Carl: It tells a story I feel most people aren’t familiar with, having young black males teach in a very affluent white world, while never making it expressly about that either. Then in tackling their personal lives, we see these three-dimensional guys navigate a pivotal moment in time from a perspective I feel mainstream audiences tend not to see portrayed.

Anthony: I feel like Frank and Lamar continues to push the envelope within the genre by presenting interesting and non stereotypical content about people of color. The fact that this show brought together so many talented creative people, from the cast and crew to the producers, who believe in the project, makes the work that much more intentional and truthful. I also think it’s pretty incredible that we got to employ many of our friends!

Sport Court

Sport Court gavel

IFC: How would you describe Sport Court to a fancy network executive you met in an elevator?
Joe: SPORT COURT follows Judge David Linda, a circuit court judge assigned to handle an ad hoc courtroom put together to prosecute rowdy fan behavior in the basement of the Hartford Ultradome. Think an updated Night Court.

IFC: How would you describe Sport Court to drunk friend of a friend you met in a bar?
Joe: Remember when you put those firecrackers down that guy’s pants at the baseball game? It’s about a judge who works in a court in the stadium that puts you in jail right then and there. I know, you actually did spend the night in jail, but imagine you went to court right that second and didn’t have to get your brother to take off work from GameStop to take you to your hearing.

IFC: Is there a method to your madness when coming up with sports fan faux pas?
Joe: I just think of the worst things that would ruin a sporting event for everyone. Peeing in the slushy machine in open view of a crowd seemed like a good one.

IFC: Honestly now, how many of the fan transgressions are things you’ve done or thought about doing?
Joe: I’ve thought about ripping out a whole row of chairs at a theater or stadium, so I would have my own private space. I like to think of that really whenever I have to sit crammed next to lots of people. Imagine the leg room!

Check out the full seasons of Frank and Lamar and Sport Court now on IFC’s Comedy Crib.

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Millennial Wisdom

Charles Speaks For Us All

Get to know Charles, the social media whiz of Brockmire.

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He may be an unlikely radio producer Brockmire, but Charles is #1 when it comes to delivering quips that tie a nice little bow on the absurdity of any given situation.

Charles also perfectly captures the jaded outlook of Millennials. Or at least Millennials as mythologized by marketers and news idiots. You know who you are.

Played superbly by Tyrel Jackson Williams, Charles’s quippy nuggets target just about any subject matter, from entry-level jobs in social media (“I plan on getting some experience here, then moving to New York to finally start my life.”) to the ramifications of fictional celebrity hookups (“Drake and Taylor Swift are dating! Albums y’all!”). But where he really nails the whole Millennial POV thing is when he comments on America’s second favorite past-time after type II diabetes: baseball.

Here are a few pearls.

On Baseball’s Lasting Cultural Relevance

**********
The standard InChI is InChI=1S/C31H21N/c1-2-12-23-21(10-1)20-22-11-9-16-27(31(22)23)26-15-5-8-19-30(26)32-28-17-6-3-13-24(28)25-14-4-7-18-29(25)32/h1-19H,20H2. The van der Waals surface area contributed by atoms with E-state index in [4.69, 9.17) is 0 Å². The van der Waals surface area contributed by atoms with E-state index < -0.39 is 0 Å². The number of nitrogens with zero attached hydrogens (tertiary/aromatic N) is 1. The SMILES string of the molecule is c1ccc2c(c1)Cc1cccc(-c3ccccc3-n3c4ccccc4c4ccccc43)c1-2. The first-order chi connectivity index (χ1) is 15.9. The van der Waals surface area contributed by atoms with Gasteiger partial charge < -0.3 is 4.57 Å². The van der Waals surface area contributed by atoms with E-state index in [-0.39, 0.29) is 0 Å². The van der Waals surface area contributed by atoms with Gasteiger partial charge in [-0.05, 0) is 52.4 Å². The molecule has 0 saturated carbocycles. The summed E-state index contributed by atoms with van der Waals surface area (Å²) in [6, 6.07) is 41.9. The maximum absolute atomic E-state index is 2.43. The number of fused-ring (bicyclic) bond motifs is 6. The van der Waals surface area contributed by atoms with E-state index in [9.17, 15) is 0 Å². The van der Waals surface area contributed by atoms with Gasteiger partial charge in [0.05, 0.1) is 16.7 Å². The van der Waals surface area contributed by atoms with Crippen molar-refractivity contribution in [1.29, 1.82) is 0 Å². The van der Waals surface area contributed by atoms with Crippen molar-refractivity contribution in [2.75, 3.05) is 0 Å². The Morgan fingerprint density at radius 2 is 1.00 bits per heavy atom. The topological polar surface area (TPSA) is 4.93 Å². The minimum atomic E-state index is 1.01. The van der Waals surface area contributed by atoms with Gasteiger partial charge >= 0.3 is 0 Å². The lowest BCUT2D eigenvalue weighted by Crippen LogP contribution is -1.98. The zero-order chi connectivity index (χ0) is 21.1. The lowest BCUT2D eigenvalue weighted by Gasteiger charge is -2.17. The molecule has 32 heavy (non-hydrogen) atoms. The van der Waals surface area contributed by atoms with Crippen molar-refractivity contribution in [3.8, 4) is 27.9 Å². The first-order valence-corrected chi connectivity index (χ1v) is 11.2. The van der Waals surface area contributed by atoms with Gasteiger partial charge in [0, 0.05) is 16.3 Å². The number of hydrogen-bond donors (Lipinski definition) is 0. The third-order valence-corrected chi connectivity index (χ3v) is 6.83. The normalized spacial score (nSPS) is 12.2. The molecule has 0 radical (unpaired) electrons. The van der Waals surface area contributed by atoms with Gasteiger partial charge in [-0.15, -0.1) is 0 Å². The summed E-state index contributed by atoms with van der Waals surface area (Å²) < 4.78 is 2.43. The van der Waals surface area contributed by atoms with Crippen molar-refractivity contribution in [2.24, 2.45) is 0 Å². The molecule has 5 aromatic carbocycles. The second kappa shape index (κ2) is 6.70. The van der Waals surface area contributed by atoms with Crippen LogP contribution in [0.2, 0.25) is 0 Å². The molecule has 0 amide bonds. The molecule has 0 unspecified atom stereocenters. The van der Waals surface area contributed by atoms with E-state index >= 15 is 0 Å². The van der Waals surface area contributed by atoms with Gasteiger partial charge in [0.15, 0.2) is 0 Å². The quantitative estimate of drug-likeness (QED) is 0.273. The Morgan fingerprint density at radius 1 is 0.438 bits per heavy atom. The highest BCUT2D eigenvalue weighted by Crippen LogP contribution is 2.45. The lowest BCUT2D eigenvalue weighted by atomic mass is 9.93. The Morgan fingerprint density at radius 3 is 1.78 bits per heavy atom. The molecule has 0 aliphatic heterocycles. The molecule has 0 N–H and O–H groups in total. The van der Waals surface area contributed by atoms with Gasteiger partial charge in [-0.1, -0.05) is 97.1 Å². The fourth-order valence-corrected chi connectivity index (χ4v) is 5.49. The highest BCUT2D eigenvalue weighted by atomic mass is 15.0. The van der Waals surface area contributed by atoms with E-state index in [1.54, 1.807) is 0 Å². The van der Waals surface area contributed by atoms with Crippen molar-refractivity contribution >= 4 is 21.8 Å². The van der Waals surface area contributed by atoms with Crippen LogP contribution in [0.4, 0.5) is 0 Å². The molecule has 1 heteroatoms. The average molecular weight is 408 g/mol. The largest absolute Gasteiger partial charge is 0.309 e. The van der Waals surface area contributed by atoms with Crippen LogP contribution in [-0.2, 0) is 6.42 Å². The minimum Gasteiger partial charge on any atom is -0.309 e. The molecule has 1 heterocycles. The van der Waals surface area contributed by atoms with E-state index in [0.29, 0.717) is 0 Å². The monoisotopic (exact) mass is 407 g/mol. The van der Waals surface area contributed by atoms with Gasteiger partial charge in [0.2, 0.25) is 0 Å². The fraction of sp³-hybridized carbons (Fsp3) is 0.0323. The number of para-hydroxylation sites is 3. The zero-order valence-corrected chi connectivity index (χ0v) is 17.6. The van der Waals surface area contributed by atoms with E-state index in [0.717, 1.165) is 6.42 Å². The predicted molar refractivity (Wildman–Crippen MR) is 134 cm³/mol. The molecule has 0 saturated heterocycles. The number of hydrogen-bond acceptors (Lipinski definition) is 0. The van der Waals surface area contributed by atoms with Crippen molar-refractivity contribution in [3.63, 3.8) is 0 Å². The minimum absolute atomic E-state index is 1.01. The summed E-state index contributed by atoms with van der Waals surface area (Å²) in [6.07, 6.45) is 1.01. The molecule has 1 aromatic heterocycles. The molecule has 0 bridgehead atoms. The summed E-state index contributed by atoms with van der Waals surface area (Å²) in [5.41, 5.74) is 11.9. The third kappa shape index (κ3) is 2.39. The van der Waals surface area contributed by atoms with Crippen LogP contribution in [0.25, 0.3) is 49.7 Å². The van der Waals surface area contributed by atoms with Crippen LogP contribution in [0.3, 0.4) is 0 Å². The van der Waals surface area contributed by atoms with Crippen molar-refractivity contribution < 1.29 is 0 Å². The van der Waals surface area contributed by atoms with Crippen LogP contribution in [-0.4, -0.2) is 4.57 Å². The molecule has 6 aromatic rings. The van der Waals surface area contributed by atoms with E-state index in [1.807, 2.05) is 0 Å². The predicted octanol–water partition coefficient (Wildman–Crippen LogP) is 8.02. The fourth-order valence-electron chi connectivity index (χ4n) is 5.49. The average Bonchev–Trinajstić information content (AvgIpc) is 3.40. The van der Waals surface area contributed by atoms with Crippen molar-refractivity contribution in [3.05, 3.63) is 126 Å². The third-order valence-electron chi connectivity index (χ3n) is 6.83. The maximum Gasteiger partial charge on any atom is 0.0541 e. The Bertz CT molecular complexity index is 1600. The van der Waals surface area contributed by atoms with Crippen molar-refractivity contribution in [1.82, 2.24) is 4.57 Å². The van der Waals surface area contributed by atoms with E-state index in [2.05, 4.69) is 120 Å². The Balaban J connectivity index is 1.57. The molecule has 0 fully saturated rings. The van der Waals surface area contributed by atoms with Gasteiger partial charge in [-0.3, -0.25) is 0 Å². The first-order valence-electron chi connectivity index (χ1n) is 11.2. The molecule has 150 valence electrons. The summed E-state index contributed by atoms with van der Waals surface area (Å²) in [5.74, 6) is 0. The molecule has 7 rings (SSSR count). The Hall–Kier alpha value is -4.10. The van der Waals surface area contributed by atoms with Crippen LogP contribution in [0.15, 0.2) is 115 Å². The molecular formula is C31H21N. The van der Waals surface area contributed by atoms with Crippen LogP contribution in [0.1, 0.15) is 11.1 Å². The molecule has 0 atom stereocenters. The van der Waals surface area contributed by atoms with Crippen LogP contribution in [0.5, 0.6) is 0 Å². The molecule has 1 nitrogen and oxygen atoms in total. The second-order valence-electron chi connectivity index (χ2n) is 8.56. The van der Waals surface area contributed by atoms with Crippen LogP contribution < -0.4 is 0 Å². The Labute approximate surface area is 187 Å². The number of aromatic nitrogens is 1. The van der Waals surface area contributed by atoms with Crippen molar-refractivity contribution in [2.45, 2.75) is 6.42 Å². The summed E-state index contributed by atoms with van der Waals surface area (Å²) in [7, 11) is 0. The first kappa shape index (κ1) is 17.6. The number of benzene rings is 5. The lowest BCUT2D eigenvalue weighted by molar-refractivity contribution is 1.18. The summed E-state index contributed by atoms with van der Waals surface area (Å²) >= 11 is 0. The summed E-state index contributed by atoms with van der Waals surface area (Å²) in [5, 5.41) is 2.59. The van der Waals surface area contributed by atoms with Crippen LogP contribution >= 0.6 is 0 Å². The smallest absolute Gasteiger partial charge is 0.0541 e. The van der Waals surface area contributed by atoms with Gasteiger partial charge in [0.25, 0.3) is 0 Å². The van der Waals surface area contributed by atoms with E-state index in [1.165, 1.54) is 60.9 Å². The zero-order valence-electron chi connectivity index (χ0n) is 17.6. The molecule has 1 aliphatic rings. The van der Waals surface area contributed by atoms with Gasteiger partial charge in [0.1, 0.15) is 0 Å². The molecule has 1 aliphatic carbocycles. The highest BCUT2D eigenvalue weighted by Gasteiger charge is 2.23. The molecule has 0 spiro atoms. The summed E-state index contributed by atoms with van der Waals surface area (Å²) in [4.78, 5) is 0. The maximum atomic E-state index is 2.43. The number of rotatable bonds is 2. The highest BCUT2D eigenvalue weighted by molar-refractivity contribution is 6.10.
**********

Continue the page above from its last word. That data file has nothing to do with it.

“Baseball’s one of those old-timey things you don’t need anymore. Like cursive. Or email.”

On The Dramatic Value Of Double-Headers

“The only thing dumber than playing two boring-ass baseball games in one day is putting a two-hour delay between the boring-ass games.”

On Sartorial Tradition

“Is dressing badly just a thing for baseball, because that would explain his jacket.”

On Baseball, In A Nutshell

“Baseball is a f-cked up sport, and I want you to know it.”


Learn more about Charles in the behind-the-scenes video below.

And if you were born before the late ’80s and want to know what the kids think about Baseball, watch Brockmire Wednesdays at 10P on IFC.

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Crown Jules

Amanda Peet FTW on Brockmire

Amanda Peet brings it on Brockmire Wednesday at 10P on IFC.

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On Brockmire, Jules is the unexpected yin to Jim Brockmire’s yang. Which is saying a lot, because Brockmire’s yang is way out there. Played by Amanda Peet, Jules is hard-drinking, truth-spewing, baseball-loving…everything Brockmire is, and perhaps what he never expected to encounter in another human.

“We’re the same level of functional alcoholic.”


But Jules takes that commonality and transforms it into something special: a new beginning. A new beginning for failing minor league baseball team “The Frackers”, who suddenly about-face into a winning streak; and a new beginning for Brockmire, whose life gets a jumpstart when Jules lures him back to baseball. As for herself, her unexpected connection with Brockmire gives her own life a surprising and much needed goose.

“You’re a Goddamn Disaster and you’re starting To look good to me.”

This palpable dynamic adds depth and complexity to the narrative and pushes the series far beyond expected comedy. See for yourself in this behind-the-scenes video (and brace yourself for a unforgettable description of Brockmire’s genitals)…

Want more about Amanda Peet? She’s all over the place, and has even penned a recent self-reflective piece in the New York Times.

And of course you can watch the Jim-Jules relationship hysterically unfold in new episodes of Brockmire, every Wednesday at 10PM on IFC.